News

Better access to specialist neurological care for regional NSW


9 November 2012

Dr Michael Barnett: "It is logistically impossible for many patients with multiple sclerosis to travel to our clinic on a regular basis."
Dr Michael Barnett: "It is logistically impossible for many patients with multiple sclerosis to travel to our clinic on a regular basis."

People in regional NSW will have remote access to multiple sclerosis clinics in Sydney thanks to a new telemedicine facility in Dubbo.

The facility will improve the quality of life for people with multiple sclerosis (MS) and other neurological diseases, who often find travel to be physically and mentally exhausting and, for some, unaffordable.

"It is logistically impossible for many patients with multiple sclerosis to travel to our clinic on a regular basis, potentially compromising their medical care," said Dr Michael Barnett, leading MS neurologist and researcher at the University of Sydney's Brain and Mind Research Institute (BMRI).

The new clinic uses teleconference audiovisual technology to put patients in contact with Sydney specialists.

Patients attend their telemedicine appointments at the University of Sydney's School of Rural Health in Dubbo, with the consulting specialist located in a dedicated telemedicine room at the BMRI in Sydney. The consultations are facilitated by a rurally based and specially trained MS nurse.

The facility was established by Dr Barnett and colleagues at the BMRI in association with the Royal Prince Alfred Hospital and Multiple Sclerosis Australia, and with support from the School of Rural Health.

The clinic will also support the teaching of rurally based junior doctors and medical students.

There are approximately 20,000 people with MS in Australia who need specialist neurological care, and in many parts of the country, neurologists are in short supply. "There are currently no subspecialty multidisciplinary MS clinics in rural areas," said Dr Barnett. "We felt it was important to establish some way of providing timely and accessible care to patients with MS in rural areas."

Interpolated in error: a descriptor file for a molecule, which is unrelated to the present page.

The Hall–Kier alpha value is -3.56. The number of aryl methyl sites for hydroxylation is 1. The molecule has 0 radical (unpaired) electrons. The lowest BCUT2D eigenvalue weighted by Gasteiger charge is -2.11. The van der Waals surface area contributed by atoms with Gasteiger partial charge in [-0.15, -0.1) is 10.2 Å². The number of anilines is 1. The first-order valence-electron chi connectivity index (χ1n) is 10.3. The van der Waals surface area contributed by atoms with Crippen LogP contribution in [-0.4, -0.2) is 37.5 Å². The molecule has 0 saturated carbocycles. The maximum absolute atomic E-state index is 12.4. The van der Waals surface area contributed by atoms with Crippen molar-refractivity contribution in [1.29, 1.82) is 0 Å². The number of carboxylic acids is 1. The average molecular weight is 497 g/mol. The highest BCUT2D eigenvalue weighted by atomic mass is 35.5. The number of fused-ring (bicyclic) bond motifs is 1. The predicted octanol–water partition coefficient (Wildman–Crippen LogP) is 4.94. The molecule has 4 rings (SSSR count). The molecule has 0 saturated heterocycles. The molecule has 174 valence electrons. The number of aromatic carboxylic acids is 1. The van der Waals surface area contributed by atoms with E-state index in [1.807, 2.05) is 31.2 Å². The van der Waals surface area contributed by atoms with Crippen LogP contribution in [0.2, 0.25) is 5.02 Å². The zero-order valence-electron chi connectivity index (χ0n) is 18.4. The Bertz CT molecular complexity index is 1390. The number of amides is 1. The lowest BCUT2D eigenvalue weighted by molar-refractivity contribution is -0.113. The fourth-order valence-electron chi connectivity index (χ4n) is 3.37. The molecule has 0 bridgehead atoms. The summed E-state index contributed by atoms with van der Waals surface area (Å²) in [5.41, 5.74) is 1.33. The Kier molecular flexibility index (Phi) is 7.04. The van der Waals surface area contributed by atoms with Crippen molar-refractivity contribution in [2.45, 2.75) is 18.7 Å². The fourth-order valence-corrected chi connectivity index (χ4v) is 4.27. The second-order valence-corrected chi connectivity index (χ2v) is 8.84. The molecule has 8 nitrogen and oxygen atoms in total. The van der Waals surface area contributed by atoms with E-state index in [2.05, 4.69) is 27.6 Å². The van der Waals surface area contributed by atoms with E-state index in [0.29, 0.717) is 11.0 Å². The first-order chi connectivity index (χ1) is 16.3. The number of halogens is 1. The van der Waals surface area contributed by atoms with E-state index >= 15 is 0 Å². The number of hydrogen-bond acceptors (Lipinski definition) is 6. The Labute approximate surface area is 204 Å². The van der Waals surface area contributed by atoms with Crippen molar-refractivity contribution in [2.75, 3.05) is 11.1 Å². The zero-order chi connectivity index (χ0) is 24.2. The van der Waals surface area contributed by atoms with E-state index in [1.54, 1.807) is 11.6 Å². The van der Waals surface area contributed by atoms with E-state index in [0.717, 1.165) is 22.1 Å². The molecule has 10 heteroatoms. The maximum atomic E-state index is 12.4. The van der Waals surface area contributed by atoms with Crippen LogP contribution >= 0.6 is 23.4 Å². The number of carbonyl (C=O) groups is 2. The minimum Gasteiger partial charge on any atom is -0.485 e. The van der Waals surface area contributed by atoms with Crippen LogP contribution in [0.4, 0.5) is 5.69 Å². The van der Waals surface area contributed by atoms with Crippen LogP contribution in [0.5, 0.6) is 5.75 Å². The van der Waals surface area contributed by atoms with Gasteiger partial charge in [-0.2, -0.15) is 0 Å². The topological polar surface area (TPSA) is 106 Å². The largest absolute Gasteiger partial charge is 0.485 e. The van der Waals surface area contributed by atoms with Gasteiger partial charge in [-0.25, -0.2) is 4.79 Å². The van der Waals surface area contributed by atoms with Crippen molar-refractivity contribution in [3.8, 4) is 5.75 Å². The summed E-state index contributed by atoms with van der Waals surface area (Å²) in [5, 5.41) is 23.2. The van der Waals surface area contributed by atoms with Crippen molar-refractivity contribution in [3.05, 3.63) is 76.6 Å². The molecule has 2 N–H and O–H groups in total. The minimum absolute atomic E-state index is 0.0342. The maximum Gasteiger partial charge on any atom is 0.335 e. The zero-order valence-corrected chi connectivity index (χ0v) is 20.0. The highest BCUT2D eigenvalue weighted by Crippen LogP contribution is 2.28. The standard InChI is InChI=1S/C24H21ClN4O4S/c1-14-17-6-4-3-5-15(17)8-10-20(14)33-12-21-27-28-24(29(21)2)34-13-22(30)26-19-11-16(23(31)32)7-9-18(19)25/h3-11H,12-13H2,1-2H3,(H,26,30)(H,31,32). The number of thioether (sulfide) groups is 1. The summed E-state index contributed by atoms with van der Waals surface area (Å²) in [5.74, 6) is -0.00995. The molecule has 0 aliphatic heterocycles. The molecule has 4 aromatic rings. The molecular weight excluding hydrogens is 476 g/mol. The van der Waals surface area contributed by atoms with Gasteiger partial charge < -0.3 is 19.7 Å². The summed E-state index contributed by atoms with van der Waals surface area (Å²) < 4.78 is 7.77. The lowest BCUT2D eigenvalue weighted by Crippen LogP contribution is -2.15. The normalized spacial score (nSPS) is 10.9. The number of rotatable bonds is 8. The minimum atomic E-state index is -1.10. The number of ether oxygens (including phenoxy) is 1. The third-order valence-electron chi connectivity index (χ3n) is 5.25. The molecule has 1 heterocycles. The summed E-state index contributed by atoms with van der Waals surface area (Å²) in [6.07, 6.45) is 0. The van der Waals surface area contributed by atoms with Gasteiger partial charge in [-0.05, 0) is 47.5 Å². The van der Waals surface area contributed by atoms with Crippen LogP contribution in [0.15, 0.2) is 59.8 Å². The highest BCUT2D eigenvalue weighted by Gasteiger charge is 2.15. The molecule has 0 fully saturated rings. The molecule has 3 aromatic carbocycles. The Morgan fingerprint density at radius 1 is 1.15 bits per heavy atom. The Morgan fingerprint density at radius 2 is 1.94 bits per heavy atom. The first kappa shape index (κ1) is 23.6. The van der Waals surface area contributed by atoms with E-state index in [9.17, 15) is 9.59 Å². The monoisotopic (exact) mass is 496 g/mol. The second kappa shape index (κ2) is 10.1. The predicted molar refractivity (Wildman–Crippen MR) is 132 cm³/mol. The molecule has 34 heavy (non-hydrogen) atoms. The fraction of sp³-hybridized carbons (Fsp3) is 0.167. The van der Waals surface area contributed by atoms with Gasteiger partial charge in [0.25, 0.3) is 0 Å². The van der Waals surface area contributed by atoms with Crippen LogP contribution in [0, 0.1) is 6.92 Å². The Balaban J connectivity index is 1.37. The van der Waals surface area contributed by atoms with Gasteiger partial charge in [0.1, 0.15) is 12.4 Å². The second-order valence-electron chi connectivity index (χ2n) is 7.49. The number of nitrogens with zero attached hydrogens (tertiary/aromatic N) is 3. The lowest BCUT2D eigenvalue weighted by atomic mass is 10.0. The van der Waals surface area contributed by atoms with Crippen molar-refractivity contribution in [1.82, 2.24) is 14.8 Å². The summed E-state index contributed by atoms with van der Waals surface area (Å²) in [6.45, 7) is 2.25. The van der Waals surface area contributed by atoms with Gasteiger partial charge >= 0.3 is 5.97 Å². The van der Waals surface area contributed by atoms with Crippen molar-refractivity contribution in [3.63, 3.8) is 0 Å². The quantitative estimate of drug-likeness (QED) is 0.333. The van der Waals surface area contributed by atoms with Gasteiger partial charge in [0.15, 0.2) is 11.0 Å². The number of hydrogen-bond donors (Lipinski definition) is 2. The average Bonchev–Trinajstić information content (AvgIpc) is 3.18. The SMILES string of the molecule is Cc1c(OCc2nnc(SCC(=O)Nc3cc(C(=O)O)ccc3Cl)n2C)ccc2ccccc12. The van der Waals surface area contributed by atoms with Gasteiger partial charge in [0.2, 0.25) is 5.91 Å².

Patient Brenda Gordon says having consultations in Dubbo is much more convenient than going to Sydney: "I have cerebral vasculitis which needs constant monitoring and I'm on chemo. To get to Sydney my husband has to take time off work, but I can drive myself to Dubbo."

"I was very happy with the telemedicine consultation, I had Dr Barnett's undivided attention for more than an hour. Before my appointment I had the scans, then Dr Barnett showed me the results, pointing out all the relevant things from the scans," said Brenda.

Patients also have same-day access to other allied health care providers through the telemedicine link, replicating the multidisciplinary model that has become the standard of care for people with MS in larger Australian cities.


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Media enquiries: Verity Leatherdale, 02 9351 4312, 0403 067 342, verity.leatherdale@sydney.edu.au